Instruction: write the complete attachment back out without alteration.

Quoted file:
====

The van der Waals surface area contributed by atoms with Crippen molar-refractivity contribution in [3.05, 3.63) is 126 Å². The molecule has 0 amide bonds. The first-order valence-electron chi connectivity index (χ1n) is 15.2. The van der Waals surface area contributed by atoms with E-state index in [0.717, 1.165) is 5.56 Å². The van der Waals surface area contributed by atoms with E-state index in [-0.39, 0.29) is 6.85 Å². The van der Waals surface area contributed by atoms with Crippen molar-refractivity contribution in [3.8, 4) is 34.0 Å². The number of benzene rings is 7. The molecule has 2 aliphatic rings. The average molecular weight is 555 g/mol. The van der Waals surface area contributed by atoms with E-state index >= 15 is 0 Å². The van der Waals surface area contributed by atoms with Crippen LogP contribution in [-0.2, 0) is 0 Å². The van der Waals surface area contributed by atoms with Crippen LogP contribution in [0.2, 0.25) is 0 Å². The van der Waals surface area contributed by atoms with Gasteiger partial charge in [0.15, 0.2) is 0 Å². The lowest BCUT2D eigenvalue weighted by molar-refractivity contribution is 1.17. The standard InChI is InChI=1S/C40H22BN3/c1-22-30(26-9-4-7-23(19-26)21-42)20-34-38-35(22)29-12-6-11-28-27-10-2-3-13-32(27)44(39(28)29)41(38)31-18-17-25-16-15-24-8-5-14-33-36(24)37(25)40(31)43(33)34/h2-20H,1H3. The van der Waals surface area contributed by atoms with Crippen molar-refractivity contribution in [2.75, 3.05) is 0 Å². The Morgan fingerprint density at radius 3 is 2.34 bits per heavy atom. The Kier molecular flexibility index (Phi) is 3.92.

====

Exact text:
The van der Waals surface area contributed by atoms with Crippen molar-refractivity contribution in [3.05, 3.63) is 126 Å². The molecule has 0 amide bonds. The first-order valence-electron chi connectivity index (χ1n) is 15.2. The van der Waals surface area contributed by atoms with E-state index in [0.717, 1.165) is 5.56 Å². The van der Waals surface area contributed by atoms with E-state index in [-0.39, 0.29) is 6.85 Å². The van der Waals surface area contributed by atoms with Crippen molar-refractivity contribution in [3.8, 4) is 34.0 Å². The number of benzene rings is 7. The molecule has 2 aliphatic rings. The average molecular weight is 555 g/mol. The van der Waals surface area contributed by atoms with E-state index >= 15 is 0 Å². The van der Waals surface area contributed by atoms with Crippen LogP contribution in [-0.2, 0) is 0 Å². The van der Waals surface area contributed by atoms with Crippen LogP contribution in [0.2, 0.25) is 0 Å². The van der Waals surface area contributed by atoms with Gasteiger partial charge in [0.15, 0.2) is 0 Å². The lowest BCUT2D eigenvalue weighted by molar-refractivity contribution is 1.17. The standard InChI is InChI=1S/C40H22BN3/c1-22-30(26-9-4-7-23(19-26)21-42)20-34-38-35(22)29-12-6-11-28-27-10-2-3-13-32(27)44(39(28)29)41(38)31-18-17-25-16-15-24-8-5-14-33-36(24)37(25)40(31)43(33)34/h2-20H,1H3. The van der Waals surface area contributed by atoms with Crippen molar-refractivity contribution in [2.75, 3.05) is 0 Å². The Morgan fingerprint density at radius 3 is 2.34 bits per heavy atom. The Kier molecular flexibility index (Phi) is 3.92.